Two House of Delegates committees approved a stem cell research bill yesterday that was expanded to include adult as well as embryonic cells and to provide a role in administering grants for a state technology group favored by the governor.
The bill is the latest effort to find common ground on a proposal to use state money to support the science. House lawmakers are hoping the Senate will ultimately back their plan, putting pressure on Gov. Robert L. Ehrlich Jr., who has said he supports using state money for stem cell research but argues that legislation is not necessary.
House Speaker Michael E. Busch said he expects the bill to be introduced Monday evening for debate. The House Health and Government Operations and Appropriations committees voted 14-10 and 19-7, respectively, for the bills.
"I think the governor will be supportive of this ultimately," Busch said. "It takes into consideration that [the Maryland Technology Development Corp.] is utilized. It also creates an opportunity for adult stem cell research to be included."
Henry Fawell, an Ehrlich spokesman, said the governor believes that his plan, which would have the technology group evaluate proposals but doesn't require legislative oversight, is superior. In addition to the $20 million for research, it includes $13.5 million for a new center for regenerative medicine in Baltimore.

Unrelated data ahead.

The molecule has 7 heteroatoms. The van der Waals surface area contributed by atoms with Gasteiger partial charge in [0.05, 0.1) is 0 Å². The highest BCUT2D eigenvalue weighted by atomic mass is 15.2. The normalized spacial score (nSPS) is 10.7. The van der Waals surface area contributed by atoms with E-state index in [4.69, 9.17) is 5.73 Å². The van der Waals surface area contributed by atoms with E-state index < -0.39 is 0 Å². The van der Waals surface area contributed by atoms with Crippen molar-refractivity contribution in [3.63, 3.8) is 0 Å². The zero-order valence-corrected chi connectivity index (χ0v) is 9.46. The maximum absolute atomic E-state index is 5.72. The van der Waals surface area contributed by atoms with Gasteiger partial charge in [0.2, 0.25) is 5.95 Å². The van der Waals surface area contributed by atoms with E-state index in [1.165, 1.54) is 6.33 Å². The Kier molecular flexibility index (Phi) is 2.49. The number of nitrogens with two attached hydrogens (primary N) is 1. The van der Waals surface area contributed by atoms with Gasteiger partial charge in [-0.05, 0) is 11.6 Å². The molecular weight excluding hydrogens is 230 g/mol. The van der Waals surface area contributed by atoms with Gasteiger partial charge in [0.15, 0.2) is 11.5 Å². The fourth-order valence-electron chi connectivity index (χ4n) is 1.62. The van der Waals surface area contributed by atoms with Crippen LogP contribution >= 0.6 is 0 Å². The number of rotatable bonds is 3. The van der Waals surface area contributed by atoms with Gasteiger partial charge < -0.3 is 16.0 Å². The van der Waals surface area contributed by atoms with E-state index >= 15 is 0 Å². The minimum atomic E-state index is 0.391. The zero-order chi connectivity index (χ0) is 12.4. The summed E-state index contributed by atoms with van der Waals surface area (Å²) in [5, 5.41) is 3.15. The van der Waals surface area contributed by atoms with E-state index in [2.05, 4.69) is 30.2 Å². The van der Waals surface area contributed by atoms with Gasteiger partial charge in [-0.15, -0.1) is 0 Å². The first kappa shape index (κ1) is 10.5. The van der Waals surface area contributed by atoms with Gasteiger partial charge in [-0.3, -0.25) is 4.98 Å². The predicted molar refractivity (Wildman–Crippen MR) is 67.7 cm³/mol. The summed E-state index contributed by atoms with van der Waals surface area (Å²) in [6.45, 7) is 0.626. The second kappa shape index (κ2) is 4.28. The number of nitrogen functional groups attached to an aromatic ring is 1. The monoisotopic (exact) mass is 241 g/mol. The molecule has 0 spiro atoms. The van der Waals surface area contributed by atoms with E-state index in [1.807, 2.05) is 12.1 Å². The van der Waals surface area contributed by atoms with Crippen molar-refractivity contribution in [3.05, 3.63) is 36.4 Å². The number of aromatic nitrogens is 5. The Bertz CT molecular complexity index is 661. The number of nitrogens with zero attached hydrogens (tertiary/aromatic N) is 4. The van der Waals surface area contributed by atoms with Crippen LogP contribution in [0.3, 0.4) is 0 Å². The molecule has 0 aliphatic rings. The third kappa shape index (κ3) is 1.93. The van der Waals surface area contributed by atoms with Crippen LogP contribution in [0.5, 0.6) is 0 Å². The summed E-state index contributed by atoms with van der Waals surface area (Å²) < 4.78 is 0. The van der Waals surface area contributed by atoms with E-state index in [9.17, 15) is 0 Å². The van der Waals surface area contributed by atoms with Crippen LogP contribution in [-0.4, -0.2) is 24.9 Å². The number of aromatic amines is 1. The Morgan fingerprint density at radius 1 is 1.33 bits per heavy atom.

Fawell wouldn't comment on whether the governor would support the House's latest effort to meet him halfway. "The governor reserves final judgment on all legislation until it reaches his desk," Fawell said.
The House proposal - which would provide $25 million a year for research - would create two committees. One would include experts from outside Maryland, to evaluate and proposals; a second Maryland-based commission would select the recipients.
Embryonic stem cell research proposals would be favored, but all types of projects would be eligible for funding. The technology group would determine how the money would be disseminated.
Del. Gareth E. Murray, a Montgomery County Democrat who sits on the Health and Government Operations Committee, voted for the bill yesterday, saying that embryonic stem cell research - which many scientists believe could help cure a number of debilitating diseases - is worth pursuing even if cures aren't guaranteed.
"Adult stem research didn't start with success," Murray said. "There's a process. ... Initially, you are grappling with how to make something happen."
Embryonic stem cell research is more of an issue than adult stem cell research because it uses cells from human embryos. For that reason, some believe that the science is akin to abortion. But because the cells have the ability, many scientists believe, to replicate many different kinds of cells, they are seen as a hope for treating diseases such as Parkinson's or Alzheimer's.
"The proponents have made a lot of claims, but there's scant evidence at this point" to support embryonic research, said Del. William J. Frank, a Baltimore County Republican who opposed the bill yesterday in the health committee.